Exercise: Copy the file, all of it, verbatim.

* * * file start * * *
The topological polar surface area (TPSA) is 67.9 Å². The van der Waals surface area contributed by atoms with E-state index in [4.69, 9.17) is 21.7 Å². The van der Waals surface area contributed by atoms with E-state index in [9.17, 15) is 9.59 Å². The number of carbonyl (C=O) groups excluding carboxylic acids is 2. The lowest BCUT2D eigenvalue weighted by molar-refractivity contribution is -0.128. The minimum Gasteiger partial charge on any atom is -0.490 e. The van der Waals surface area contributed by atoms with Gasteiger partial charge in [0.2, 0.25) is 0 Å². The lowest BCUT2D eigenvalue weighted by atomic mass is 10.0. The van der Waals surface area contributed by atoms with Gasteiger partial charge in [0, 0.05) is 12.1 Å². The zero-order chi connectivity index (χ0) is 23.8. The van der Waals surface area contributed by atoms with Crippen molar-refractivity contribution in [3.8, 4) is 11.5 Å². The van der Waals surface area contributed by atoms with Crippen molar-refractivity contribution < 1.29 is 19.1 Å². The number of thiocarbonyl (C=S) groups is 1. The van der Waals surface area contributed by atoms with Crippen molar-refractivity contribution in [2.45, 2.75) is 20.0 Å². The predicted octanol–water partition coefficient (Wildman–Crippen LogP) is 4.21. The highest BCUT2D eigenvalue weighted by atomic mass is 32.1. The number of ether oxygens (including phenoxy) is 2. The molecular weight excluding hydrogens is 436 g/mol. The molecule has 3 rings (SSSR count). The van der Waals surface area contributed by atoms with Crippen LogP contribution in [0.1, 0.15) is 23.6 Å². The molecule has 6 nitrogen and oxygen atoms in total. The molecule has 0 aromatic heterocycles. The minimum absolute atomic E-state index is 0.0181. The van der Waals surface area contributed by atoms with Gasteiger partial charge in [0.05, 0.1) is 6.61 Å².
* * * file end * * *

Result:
The topological polar surface area (TPSA) is 67.9 Å². The van der Waals surface area contributed by atoms with E-state index in [4.69, 9.17) is 21.7 Å². The van der Waals surface area contributed by atoms with E-state index in [9.17, 15) is 9.59 Å². The number of carbonyl (C=O) groups excluding carboxylic acids is 2. The lowest BCUT2D eigenvalue weighted by molar-refractivity contribution is -0.128. The minimum Gasteiger partial charge on any atom is -0.490 e. The van der Waals surface area contributed by atoms with Gasteiger partial charge in [0.2, 0.25) is 0 Å². The lowest BCUT2D eigenvalue weighted by atomic mass is 10.0. The van der Waals surface area contributed by atoms with Gasteiger partial charge in [0, 0.05) is 12.1 Å². The zero-order chi connectivity index (χ0) is 23.8. The van der Waals surface area contributed by atoms with Crippen molar-refractivity contribution in [3.8, 4) is 11.5 Å². The van der Waals surface area contributed by atoms with Crippen molar-refractivity contribution < 1.29 is 19.1 Å². The number of thiocarbonyl (C=S) groups is 1. The van der Waals surface area contributed by atoms with Crippen molar-refractivity contribution in [2.45, 2.75) is 20.0 Å². The predicted octanol–water partition coefficient (Wildman–Crippen LogP) is 4.21. The highest BCUT2D eigenvalue weighted by atomic mass is 32.1. The number of ether oxygens (including phenoxy) is 2. The molecular weight excluding hydrogens is 436 g/mol. The molecule has 3 rings (SSSR count). The van der Waals surface area contributed by atoms with Crippen LogP contribution in [0.1, 0.15) is 23.6 Å². The molecule has 6 nitrogen and oxygen atoms in total. The molecule has 0 aromatic heterocycles. The minimum absolute atomic E-state index is 0.0181. The van der Waals surface area contributed by atoms with Gasteiger partial charge in [0.05, 0.1) is 6.61 Å².